OUR OPINION: Another round of harassment of dissidents

Once again Cuba's 51-year-old regime gives with one hand and takes away with another - even as the European Union is poised to discuss the potential for strengthening economic ties with the communist island.

After the Cuban dictatorship, under international pressure, seemed to be considering moving 26 sick political prisoners to hospitals a couple of weeks ago, officials cracked down again. Last week, they detained 37 dissidents for several hours to prevent them from attending meetings to discuss Cuba's political and economic crisis.

Despite the harassment, dozens of dissidents managed to attend the meetings and voted in solidarity with the Ladies in White, the Cuban women who peacefully march in Havana to call attention to their loved ones' imprisonment. They also discussed the international attention that the February death of hunger-striking dissident Orlando Zapata Tamayo sparked.

Prisoners are ailing

Leaders of Cuba's Catholic Church have been in talks with Raúl Castro in an effort to help the 26 ailing prisoners, among 75 who were swept up in 2003 in another crackdown in which the regime accused the dissidents of being U.S. ``mercenaries.'' Back then, there appeared to be another opening on the horizon, too, as Fidel Castro put on his ``charm'' offensive in an effort to sway Republicans in farm-belt states to press the Bush administration to drop the U.S. embargo of Cuba.

Which raises the perennial question: Do the Castros really want trade and diplomatic relations to improve with the United States and the European Union?

It sure doesn't seem like it.

Even as the regime has moved a few dissidents to prisons closer to their homes, it has continued to harass, detain or arrest others. Meantime, another dissident, Guillermo Fariñas, has caught the world's attention with a hunger strike.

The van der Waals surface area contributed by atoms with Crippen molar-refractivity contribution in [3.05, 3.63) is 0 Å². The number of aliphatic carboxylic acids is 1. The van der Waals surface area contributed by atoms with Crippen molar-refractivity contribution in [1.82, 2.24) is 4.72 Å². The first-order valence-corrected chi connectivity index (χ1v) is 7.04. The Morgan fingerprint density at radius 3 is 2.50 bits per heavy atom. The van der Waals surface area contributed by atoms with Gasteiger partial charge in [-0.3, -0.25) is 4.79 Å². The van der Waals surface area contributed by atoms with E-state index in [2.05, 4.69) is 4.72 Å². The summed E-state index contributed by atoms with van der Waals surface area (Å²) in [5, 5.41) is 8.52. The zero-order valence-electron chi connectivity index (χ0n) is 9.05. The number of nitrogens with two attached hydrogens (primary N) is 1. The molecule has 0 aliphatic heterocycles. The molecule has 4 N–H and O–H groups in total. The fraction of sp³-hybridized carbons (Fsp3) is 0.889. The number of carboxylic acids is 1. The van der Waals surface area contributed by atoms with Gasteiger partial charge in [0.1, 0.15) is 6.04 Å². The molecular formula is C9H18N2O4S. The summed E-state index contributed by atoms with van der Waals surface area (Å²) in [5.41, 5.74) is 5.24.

Cuba undercuts progress

Spain, under Prime Minister José Luis Rodríguez Zapatero's socialist government, has been pressing the European Union to embrace the Cuban regime without using human rights as a condition for more-favorable trade agreements. But with the recent harassment of -- and regime-backed mob violence directed at -- the Ladies in White, the detention of dissidents and Cuba's snail's-pace response to treating the ailing political prisoners, that's unlikely.

The EU's ``common position,'' established 14 years ago by Spain's then-Prime Minister José María Aznar, sought more direct contact with dissidents to nudge Cuba toward democracy. That is seen as a ``unilateral'' strategy by the Zapatero government, which has proposed more talks with Cuba in a ``bilateral'' stance.

Problem is, Cuba's government has shown through its actions that it does not give any consideration to human rights, even when it claims to be in agreement with the United Nations' universal declaration on human rights. That's why it's welcome that the U.S. State Department is poised to release $15 million to international human-rights groups working in Cuba.

The EU, urged by Spain two years ago, lifted sanctions it imposed after Cuba's 2003 crackdown. Now it's Cuba's turn to act, but so far its actions speak loudly of the same old intransigence.

for the freedom of all cuban political prisoners
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